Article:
Author, journalist and political commentator Frederick Forsyth gives his views on the Brexit issue
A long time ago a very wise old man advised me thus: “If ever you are confronted by a highly complex situation and a decision cannot be avoided, never rush to an early emotional judgment. Subject the subject to the four-pronged ARID. It stands for Analyse, Research, Identify and then Decide.
We all now face this decision: should we continue as obedient members of the EU or should we sever the link? Let me try to apply the old man’s advice.
Any country other than a shambolic anarchy must have a government. That said, most governmental systems end with the five-letter “-cracy” derived from the Greek for “rule”.
There are about 10.
We know about autocracy, rule by a single tyrant. There is theocracy, rule by the priestly caste, such as Iran. Add stratocracy, rule by the army (Egypt) and plutocracy (by the very rich). We have seen gerontocracy, with the reins of power in the hands of the extremely old – the Soviet politburo in its last days.
And aristocracy, rule by the nobles, long gone. But two are with us and visible. One is bureaucracy, government by the officials, the constant competitor for power with rule by the “demos”: the people.
Democracy. It is by far the hardest to establish. It is the most fragile, the easiest to fake with rigged elections, meaningless ceremonies and elaborate charades.
I estimate about 100 phoney democracies worldwide. But ours is parliamentary democracy so let’s give it a glance. Of course it is indirect. We cannot expect the electorate to go to the polls for every tiny decision. So we divide the country into 650 constituencies with one MP for each. The party with the most MPs in Westminster governs for five years. At the pinnacle is the Cabinet and, with encircling junior ministers, forms the Government, which I will call the power.
But there is more. The power is held to account, not five-yearly, not annually or monthly but every day. Doing this is the official Opposition but also the backbench MPs even of the government party. This “holding to account” is vital. Assisting these critics is hopefully a free and unafraid press. I have travelled very widely, seen the good, the bad and the very ugly and have come firmly to the view that with all its flaws the British parliamentary form of democracy is the best in the world. Not for those in power but for the people who between elections still have a voice. It is against this template that we can judge the system of the EU.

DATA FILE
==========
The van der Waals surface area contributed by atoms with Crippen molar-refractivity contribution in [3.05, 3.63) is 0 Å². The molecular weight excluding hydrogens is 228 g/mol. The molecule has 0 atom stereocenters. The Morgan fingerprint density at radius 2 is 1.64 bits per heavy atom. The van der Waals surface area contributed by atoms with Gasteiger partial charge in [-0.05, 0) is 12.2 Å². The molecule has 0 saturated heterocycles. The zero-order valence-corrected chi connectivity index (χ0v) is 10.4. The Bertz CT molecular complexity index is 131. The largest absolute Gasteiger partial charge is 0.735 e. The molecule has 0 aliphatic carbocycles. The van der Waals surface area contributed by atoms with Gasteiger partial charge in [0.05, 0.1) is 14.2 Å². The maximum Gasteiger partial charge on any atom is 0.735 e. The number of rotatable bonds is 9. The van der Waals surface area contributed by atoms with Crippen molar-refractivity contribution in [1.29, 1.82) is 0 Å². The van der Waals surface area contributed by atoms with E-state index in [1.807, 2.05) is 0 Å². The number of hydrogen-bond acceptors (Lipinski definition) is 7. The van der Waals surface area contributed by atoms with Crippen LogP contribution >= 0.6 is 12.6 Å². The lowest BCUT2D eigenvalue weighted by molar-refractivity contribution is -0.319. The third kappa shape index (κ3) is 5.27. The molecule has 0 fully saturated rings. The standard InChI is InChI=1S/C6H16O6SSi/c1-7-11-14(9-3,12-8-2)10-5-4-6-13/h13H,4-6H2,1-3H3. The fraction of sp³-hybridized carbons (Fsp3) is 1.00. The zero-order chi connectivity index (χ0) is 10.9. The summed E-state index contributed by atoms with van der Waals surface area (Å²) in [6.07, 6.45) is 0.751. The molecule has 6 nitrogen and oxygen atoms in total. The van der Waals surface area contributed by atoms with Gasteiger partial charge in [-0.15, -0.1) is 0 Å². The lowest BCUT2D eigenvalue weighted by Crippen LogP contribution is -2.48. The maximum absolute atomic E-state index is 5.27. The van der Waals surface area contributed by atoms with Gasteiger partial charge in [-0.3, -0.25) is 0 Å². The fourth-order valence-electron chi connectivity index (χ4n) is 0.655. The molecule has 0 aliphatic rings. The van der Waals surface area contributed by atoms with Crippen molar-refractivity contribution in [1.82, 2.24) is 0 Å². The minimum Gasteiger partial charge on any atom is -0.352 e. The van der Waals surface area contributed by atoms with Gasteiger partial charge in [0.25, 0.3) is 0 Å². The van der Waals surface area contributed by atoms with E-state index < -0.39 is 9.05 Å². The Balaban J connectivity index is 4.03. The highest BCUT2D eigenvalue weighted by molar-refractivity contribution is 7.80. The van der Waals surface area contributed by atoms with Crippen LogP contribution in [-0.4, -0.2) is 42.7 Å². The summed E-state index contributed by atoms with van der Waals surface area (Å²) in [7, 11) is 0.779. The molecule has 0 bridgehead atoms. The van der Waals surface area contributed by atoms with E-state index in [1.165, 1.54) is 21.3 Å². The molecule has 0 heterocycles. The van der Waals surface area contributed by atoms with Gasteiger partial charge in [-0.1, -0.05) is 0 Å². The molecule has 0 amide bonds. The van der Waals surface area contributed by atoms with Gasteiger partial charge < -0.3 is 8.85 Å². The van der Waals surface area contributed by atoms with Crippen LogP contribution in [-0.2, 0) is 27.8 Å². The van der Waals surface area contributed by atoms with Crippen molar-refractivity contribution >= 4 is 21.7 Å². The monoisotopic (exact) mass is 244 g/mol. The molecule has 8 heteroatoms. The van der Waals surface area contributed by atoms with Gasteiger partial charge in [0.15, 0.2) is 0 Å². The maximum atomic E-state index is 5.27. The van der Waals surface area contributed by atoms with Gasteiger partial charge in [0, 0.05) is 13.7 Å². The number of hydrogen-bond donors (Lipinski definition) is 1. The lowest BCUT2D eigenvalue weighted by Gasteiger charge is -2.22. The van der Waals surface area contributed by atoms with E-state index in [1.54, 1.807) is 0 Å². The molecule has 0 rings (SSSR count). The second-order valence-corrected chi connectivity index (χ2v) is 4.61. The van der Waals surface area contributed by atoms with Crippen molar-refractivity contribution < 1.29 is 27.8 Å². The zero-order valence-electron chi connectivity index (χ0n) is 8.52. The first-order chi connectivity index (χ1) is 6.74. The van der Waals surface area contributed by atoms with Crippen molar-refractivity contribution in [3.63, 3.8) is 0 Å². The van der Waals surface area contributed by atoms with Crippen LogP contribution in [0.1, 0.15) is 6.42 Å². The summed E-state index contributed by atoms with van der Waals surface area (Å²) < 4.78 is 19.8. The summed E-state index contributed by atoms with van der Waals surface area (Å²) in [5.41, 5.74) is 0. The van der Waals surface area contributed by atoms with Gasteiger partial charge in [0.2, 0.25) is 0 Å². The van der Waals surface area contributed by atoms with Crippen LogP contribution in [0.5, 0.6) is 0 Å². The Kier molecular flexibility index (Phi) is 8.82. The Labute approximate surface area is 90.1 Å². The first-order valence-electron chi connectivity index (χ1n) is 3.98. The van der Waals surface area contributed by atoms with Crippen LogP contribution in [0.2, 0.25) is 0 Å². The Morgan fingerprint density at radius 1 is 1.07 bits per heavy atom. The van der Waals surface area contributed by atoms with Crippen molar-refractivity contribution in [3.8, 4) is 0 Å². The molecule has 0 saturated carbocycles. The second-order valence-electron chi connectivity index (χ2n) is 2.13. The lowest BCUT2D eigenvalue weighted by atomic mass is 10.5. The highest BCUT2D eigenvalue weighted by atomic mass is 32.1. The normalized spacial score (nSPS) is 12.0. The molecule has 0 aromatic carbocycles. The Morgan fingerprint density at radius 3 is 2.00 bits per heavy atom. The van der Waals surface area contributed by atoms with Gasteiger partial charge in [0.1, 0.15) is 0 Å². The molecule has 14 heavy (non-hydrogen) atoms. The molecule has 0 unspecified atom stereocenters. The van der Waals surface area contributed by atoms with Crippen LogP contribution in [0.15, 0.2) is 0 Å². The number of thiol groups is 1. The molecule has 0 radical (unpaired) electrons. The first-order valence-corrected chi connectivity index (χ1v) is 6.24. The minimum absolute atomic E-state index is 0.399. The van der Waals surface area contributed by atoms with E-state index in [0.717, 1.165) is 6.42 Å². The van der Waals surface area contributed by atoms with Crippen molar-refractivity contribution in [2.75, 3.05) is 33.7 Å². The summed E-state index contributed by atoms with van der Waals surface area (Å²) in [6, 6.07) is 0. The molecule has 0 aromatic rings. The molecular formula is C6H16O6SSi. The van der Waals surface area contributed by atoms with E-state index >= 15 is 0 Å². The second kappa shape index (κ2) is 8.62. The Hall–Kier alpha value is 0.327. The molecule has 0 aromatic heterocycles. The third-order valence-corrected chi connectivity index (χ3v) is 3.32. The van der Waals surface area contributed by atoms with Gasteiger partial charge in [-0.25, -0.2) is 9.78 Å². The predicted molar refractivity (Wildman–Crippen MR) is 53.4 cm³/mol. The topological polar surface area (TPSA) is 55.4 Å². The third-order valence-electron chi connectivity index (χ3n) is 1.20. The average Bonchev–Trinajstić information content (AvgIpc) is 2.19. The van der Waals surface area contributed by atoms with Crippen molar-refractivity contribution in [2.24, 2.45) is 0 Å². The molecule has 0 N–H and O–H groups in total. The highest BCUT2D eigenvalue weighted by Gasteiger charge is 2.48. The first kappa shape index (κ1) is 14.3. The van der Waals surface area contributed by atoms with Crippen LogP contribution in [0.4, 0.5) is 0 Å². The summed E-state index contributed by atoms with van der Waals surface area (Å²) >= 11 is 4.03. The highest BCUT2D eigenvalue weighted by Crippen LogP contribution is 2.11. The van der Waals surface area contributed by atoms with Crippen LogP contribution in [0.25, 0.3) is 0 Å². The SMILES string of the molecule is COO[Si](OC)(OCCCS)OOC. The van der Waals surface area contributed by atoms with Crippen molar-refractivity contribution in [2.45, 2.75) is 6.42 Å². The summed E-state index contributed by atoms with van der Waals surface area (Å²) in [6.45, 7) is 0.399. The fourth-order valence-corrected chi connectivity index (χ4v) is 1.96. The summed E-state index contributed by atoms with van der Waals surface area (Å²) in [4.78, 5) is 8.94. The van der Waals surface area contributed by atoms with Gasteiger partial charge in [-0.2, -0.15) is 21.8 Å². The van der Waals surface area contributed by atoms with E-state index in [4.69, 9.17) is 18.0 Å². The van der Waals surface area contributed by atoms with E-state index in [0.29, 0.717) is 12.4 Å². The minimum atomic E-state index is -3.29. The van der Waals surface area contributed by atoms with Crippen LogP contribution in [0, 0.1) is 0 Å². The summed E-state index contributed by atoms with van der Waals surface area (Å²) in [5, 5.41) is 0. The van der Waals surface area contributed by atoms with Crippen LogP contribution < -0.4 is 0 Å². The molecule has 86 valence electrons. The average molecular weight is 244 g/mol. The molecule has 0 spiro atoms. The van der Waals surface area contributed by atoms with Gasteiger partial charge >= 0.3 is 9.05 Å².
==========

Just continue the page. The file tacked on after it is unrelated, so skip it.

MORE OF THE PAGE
After the war a group of men, politicians, thinkers, intellectuals and theorists, formed around Frenchman Jean Monnet, became convinced that what they had witnessed at close quarters – the utter destruction of their continent in a vicious war – must never, ever, happen again. It was not a bad viewpoint, indeed it was a noble one. They then analysed the problem and came up with two solutions.
The first was that the various and disparate nations of Europe west of the Iron Curtain must somehow be unified into one under a single government. They accepted that this might take two, even three, generations but must be done. This was not an ignoble vision. It was their second conclusion to which I take exception.
The whole group was mesmerised by one fact. In 1933, the Germans, seized by rabid nationalism, voted Adolf Hitler into power. Their conclusion: the people, any people, were too obtuse, too gullible, and too dim ever to be safely entrusted with the power to elect their government. People’s democracy was flawed and should never be permitted to decide government again if war was to be avoided. Real power would have to be confined to a non-elective body of enlightened minds like theirs.
In the 70 years since, the theory has never changed. It remains exactly the same today. The British Cabinet has power and may delegate that power to a wide range of civil servants: police chiefs, generals, bureaucrats. But it itself remains elective. The people can change it via the polling booth. Not so in the EU. The difference is absolutely fundamental.
They realised, those founders, that there would have to be façades erected to persuade the gullible that democracy had not been abolished in the new utopia.